While I've become more cynical thanks to tax class than the course made Jeremy, I do still think that the code is complex because people are constantly conniving, both to read the existing laws in such a way as to minimize tax burden, and to convince Congress to pass new laws for the same purpose. I suppose some tax shelters might be a form of protest against bad laws, but this is decidedly the exception rather than the rule. Nonetheless, people with such schemes may want to patent as soon as possible, lest someone else get the jump on them and later accuse them of infringement:
[A]n organization called Tax Strategies Group complains that John W. Rowe, the former chief executive of Aetna, infringed on its patent by using a certain type of trust to minimize taxes on profits from stock options. The group wants Mr. Rowe to be barred from using that strategy unless he buys a license from them.Wouldn't one always argue that a given tax strategy "was clearly authorized by the tax law," since the alternative seems to be, "Actually, this was a plan that was not clearly authorized by the tax law and is really quite dubious"? That seems to put the kibosh on patenting any such strategies, if they're either clearly authorized and thus obvious to any tax practitioner, or not clearly authorized and thus subject to litigation. (I suppose if one not only developed an extremely creative strategy but also went through the trouble of a test case, licensing it might be a fair way to cover the expenses.) Tax strategies seem to be a peculiarity in the general permission to patent business methods, since presumably most of such methods focus on interactions with the actual conduct of business -- everything from advertising to accounting -- as opposed to interactions with the government. Certainly there are a vast range of government interactions aside from taxes, such as HIPAA compliance for health-related businesses, but the idea behind patents for these is to make such interactions easier, not to stop turning in the required information. Would the PTO license a patent for a way to avoid paying its fees? Rules of confidentiality for attorney-client communications and tax filings further complicate the matter, since Mr. Rowe might have been using the strategy before it was patented, but unless his use of the method was public, that is no defense.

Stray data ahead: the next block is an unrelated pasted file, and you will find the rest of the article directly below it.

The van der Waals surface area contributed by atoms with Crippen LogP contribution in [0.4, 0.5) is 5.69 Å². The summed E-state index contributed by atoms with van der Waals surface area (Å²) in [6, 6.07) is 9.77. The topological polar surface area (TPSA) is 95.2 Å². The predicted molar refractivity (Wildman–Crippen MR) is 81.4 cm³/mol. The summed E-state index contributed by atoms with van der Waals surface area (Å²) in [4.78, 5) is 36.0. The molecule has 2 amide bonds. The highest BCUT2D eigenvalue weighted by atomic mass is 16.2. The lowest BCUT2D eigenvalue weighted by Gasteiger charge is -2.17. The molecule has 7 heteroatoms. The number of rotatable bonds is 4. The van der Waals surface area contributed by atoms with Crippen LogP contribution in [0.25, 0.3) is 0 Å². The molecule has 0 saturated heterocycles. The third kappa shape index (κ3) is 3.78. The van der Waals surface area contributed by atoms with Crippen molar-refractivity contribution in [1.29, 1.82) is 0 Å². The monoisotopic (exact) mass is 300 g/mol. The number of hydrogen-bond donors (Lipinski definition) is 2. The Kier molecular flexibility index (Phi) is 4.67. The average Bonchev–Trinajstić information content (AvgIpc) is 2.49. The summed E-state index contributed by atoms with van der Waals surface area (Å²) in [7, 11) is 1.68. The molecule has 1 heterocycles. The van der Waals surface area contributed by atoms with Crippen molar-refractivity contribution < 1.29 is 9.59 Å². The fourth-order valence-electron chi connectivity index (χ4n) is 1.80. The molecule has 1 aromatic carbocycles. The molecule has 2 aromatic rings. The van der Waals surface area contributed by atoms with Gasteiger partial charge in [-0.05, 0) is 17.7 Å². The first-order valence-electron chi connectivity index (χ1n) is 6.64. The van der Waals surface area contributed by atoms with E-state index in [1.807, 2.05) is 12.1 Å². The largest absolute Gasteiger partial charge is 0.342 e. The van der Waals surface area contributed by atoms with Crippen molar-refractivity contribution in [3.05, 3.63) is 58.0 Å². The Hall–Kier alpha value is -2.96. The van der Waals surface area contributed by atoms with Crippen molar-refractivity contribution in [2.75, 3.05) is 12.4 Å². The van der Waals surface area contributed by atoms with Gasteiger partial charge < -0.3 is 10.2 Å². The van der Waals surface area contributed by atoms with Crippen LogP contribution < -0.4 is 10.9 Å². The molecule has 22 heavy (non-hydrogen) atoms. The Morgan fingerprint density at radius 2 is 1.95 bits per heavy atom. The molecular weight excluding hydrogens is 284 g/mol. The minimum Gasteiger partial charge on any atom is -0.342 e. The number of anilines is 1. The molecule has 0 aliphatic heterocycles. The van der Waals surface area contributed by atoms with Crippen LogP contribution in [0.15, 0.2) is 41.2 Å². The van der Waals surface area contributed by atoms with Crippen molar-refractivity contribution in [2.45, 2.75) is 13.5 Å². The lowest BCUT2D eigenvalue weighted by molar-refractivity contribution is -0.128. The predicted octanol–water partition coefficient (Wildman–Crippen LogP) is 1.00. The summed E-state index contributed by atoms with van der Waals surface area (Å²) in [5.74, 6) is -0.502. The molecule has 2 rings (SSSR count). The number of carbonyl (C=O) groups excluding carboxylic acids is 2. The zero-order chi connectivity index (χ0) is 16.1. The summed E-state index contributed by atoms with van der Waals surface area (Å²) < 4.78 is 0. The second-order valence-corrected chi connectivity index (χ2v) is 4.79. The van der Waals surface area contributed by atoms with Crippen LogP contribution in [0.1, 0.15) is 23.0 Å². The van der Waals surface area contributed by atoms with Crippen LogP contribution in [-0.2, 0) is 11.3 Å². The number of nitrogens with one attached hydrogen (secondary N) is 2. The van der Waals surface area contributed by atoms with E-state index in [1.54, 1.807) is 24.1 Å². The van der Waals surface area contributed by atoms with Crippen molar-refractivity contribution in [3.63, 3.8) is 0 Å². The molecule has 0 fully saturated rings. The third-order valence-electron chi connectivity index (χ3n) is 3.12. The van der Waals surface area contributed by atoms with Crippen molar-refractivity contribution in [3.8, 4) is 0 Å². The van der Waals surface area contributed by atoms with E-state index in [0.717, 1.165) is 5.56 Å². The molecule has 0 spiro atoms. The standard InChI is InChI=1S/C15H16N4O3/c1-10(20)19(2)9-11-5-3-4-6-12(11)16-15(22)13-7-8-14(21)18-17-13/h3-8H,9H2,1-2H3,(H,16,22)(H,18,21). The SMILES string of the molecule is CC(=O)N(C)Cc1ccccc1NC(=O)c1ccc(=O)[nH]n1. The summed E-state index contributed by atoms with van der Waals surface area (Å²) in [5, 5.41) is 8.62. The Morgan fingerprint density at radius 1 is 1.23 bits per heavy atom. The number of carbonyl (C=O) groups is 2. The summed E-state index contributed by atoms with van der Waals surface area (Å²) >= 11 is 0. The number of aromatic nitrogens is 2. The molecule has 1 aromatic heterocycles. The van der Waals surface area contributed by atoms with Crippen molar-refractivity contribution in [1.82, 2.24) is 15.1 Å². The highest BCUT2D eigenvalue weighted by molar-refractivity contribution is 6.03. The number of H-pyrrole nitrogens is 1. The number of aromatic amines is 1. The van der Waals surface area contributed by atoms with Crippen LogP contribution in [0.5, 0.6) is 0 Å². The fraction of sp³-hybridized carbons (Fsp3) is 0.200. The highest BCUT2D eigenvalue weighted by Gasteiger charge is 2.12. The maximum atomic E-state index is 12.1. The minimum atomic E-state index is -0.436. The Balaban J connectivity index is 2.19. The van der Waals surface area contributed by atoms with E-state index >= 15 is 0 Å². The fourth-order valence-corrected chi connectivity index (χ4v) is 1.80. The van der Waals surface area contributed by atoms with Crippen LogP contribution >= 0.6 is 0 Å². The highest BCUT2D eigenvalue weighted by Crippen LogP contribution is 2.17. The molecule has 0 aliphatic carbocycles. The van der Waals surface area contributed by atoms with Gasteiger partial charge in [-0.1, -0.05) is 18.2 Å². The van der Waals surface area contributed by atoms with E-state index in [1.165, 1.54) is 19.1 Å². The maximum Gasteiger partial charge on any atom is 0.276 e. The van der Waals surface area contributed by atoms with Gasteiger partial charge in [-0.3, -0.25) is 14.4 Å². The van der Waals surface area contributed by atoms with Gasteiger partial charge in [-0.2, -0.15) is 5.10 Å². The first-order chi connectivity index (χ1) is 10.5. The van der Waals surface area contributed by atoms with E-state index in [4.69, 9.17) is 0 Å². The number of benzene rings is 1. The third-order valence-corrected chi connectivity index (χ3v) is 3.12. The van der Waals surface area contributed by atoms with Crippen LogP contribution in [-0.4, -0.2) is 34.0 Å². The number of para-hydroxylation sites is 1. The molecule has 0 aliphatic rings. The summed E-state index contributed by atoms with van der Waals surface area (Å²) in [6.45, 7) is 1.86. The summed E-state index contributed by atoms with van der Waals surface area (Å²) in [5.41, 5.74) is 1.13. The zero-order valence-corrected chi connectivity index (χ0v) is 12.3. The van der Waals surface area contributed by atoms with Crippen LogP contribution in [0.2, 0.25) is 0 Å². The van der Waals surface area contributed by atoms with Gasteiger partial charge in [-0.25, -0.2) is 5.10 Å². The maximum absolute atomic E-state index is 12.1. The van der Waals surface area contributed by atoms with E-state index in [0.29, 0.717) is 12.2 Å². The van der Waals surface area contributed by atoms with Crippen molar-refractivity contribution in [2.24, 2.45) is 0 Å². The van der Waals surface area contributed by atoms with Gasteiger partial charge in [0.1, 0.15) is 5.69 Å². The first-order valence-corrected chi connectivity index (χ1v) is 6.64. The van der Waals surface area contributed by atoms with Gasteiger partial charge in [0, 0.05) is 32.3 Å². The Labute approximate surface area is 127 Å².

To patent lawyers, all this makes some sense. Others might see it as an example of judicial absurdity.
But if it is legal, the mind boggles at the possibilities. Could I get a patent on taking a deduction for dependents, so that every parent in America would have to pay a royalty to me to take advantage of the tax law passed by Congress?
I presume the patent office would find that obvious, and thus not patentable, but there are plenty of slightly more complicated strategies that might be patentable, particularly considering the fact that patent examiners may not be tax experts.
Indeed, Cheryl E. Hader, a partner at Ropes & Gray who represents Mr. Rowe, argues that the strategy he used was clearly authorized by the tax law and that no patent should have been granted.